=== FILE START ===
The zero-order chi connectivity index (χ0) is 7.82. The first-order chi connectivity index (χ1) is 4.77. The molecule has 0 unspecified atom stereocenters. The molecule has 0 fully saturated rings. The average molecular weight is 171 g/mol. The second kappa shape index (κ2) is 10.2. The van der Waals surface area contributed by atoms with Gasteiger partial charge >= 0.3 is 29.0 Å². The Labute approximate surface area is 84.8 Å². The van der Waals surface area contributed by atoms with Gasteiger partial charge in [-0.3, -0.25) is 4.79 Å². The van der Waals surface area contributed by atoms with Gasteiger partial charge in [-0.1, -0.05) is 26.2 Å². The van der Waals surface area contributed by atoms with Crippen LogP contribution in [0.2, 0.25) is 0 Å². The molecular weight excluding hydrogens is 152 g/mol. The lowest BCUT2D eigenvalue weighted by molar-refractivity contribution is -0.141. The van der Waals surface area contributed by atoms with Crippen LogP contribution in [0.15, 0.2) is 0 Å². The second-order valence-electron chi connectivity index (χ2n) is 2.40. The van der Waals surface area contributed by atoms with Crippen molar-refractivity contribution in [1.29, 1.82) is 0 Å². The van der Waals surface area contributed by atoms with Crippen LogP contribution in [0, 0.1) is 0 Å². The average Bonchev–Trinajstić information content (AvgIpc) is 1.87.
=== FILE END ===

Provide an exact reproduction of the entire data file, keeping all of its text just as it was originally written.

The zero-order chi connectivity index (χ0) is 7.82. The first-order chi connectivity index (χ1) is 4.77. The molecule has 0 unspecified atom stereocenters. The molecule has 0 fully saturated rings. The average molecular weight is 171 g/mol. The second kappa shape index (κ2) is 10.2. The van der Waals surface area contributed by atoms with Gasteiger partial charge >= 0.3 is 29.0 Å². The Labute approximate surface area is 84.8 Å². The van der Waals surface area contributed by atoms with Gasteiger partial charge in [-0.3, -0.25) is 4.79 Å². The van der Waals surface area contributed by atoms with Gasteiger partial charge in [-0.1, -0.05) is 26.2 Å². The van der Waals surface area contributed by atoms with Crippen LogP contribution in [0.2, 0.25) is 0 Å². The molecular weight excluding hydrogens is 152 g/mol. The lowest BCUT2D eigenvalue weighted by molar-refractivity contribution is -0.141. The van der Waals surface area contributed by atoms with Crippen LogP contribution in [0.15, 0.2) is 0 Å². The second-order valence-electron chi connectivity index (χ2n) is 2.40. The van der Waals surface area contributed by atoms with Crippen molar-refractivity contribution in [1.29, 1.82) is 0 Å². The van der Waals surface area contributed by atoms with Crippen LogP contribution in [0, 0.1) is 0 Å². The average Bonchev–Trinajstić information content (AvgIpc) is 1.87.